NAYS--Abbitt, Bell, Richard P., Bell, Robert B., Byron, Carrico, Cline, Cole, Cox, J.A., Gilbert, Habeeb, Iaquinto, Joannou, Jones, Landes, Lewis, Miller, J.H., Nutter, Peace, Pogge, Putney, Robinson, Scott, E.T., Wilt, Wright--24.
ABSTENTIONS--0.
NOT VOTING--Villanueva--1.
Delegate Cleaveland recorded as yea. Intended to vote nay.
Delegate Morefield recorded as yea. Intended to vote nay.
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Participants sought for ‘Walk to End Alzheimer’s’


The Richmond Walk to End Alzheimer’s will be held Saturday, Nov. 4, at Markel Plaza in Innsbrook, and the Alzheimer's Association of Greater Richmond is seeking participants.

The event, one of three walks the association will hold in its service area this year (the Middle Peninsula-Northern Neck walk was held Oct. 7 and the Fredericksburg walk Oct. 14) raises money to help the association fight the disease, which affects more than 26,000 people in the metro Richmond region. > Read more.

Fairfield meeting Oct. 25 to focus on cybersecurity


Henrico County Board of Supervisors Vice Chairman and Fairfield District Supervisor Frank J. Thornton will hold a constituent meeting Wednesday, Oct. 25 to discuss cybersecurity.

Thornton also has invited candidates who will be seeking election to local offices on Tuesday, Nov. 7 to introduce themselves. > Read more.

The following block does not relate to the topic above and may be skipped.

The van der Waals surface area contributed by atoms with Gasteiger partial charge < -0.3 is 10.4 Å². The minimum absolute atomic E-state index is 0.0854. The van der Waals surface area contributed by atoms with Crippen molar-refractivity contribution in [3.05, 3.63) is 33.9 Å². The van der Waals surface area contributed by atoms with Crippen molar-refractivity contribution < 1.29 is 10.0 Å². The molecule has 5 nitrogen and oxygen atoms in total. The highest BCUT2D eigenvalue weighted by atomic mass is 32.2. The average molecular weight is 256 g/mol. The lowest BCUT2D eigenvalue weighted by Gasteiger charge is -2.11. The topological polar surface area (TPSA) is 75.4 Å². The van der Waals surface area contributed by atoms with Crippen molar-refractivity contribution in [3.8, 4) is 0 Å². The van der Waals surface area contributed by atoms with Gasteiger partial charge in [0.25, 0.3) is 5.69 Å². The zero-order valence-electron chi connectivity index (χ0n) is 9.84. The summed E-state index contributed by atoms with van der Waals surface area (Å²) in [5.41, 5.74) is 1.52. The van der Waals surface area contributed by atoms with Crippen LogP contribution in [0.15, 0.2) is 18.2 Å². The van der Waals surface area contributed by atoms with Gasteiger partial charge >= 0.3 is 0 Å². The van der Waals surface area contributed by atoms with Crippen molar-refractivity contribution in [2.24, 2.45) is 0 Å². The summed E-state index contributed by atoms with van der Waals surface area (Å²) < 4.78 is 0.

Music makers


Members of the Glen Allen High School Marching Band perform at Glen Allen High School Oct. 16 as part of the annual Henrico County Public Schools Band Showcase. > Read more.

McShin Academy expanding to St. Joseph’s Villa


Two Lakeside-area nonprofits are partnering to create what is believed to be the first recovery high school in Virginia.

The McShin Academy will be a joint effort of the McShin Foundation (a recovery community organization based at Hatcher Memorial Baptist Church in Lakeside) and St. Joseph's Villa (a 183-year-old nonprofit on Brook Road that provides a variety of services for children with special needs). > Read more.

Reynolds CC dedicates student center


Reynolds Community College recently celebrated the dedication of the Jerry and Mary Owen Student Center, named for longtime supporters of the college who have made numerous investments in it.

Jerry Owen served on the Reynolds College Board from 1984 to 1988, and he and his wife support the college’s scholarship fund and created an endowment for the Reynolds Middle College, which helps students earn a high school equivalency and transition into a degree or workforce credential program. > Read more.

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As part of its 25th anniversary, the University of Richmond’s Jepson School of Leadership Studies welcomes back 2008–09 Leader-in-Residence Leland Melvin, ’86, for a discussion of his new memoir, "Chasing Space: An Astronaut’s Story of Grit, Grace, and Second Chances." "Chasing Space" traces the former NASA astronaut and NFL wide receiver’s “personal journey from the gridiron to the stars.” The event, which is free and open to the public, starts at 6 p.m. A book signing and reception will follow. For tickets, call 289-8980. Full text